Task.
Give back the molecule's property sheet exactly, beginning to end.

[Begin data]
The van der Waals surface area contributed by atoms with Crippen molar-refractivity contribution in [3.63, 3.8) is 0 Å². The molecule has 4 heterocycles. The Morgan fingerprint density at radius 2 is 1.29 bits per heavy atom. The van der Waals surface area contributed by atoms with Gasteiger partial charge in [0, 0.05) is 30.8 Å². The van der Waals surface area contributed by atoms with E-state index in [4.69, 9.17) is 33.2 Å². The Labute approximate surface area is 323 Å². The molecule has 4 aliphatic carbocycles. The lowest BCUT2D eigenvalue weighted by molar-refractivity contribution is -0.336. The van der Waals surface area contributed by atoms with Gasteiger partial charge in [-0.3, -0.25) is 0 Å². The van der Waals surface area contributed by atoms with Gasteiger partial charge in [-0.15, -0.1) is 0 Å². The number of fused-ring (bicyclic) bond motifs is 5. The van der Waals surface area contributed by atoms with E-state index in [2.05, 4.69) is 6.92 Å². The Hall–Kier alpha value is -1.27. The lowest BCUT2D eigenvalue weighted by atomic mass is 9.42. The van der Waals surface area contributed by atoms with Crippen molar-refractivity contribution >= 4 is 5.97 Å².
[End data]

The van der Waals surface area contributed by atoms with Crippen molar-refractivity contribution in [3.63, 3.8) is 0 Å². The molecule has 4 heterocycles. The Morgan fingerprint density at radius 2 is 1.29 bits per heavy atom. The van der Waals surface area contributed by atoms with Gasteiger partial charge in [0, 0.05) is 30.8 Å². The van der Waals surface area contributed by atoms with E-state index in [4.69, 9.17) is 33.2 Å². The Labute approximate surface area is 323 Å². The molecule has 4 aliphatic carbocycles. The lowest BCUT2D eigenvalue weighted by molar-refractivity contribution is -0.336. The van der Waals surface area contributed by atoms with Gasteiger partial charge in [-0.3, -0.25) is 0 Å². The van der Waals surface area contributed by atoms with Gasteiger partial charge in [-0.15, -0.1) is 0 Å². The number of fused-ring (bicyclic) bond motifs is 5. The van der Waals surface area contributed by atoms with E-state index in [2.05, 4.69) is 6.92 Å². The Hall–Kier alpha value is -1.27. The lowest BCUT2D eigenvalue weighted by atomic mass is 9.42. The van der Waals surface area contributed by atoms with Crippen molar-refractivity contribution >= 4 is 5.97 Å².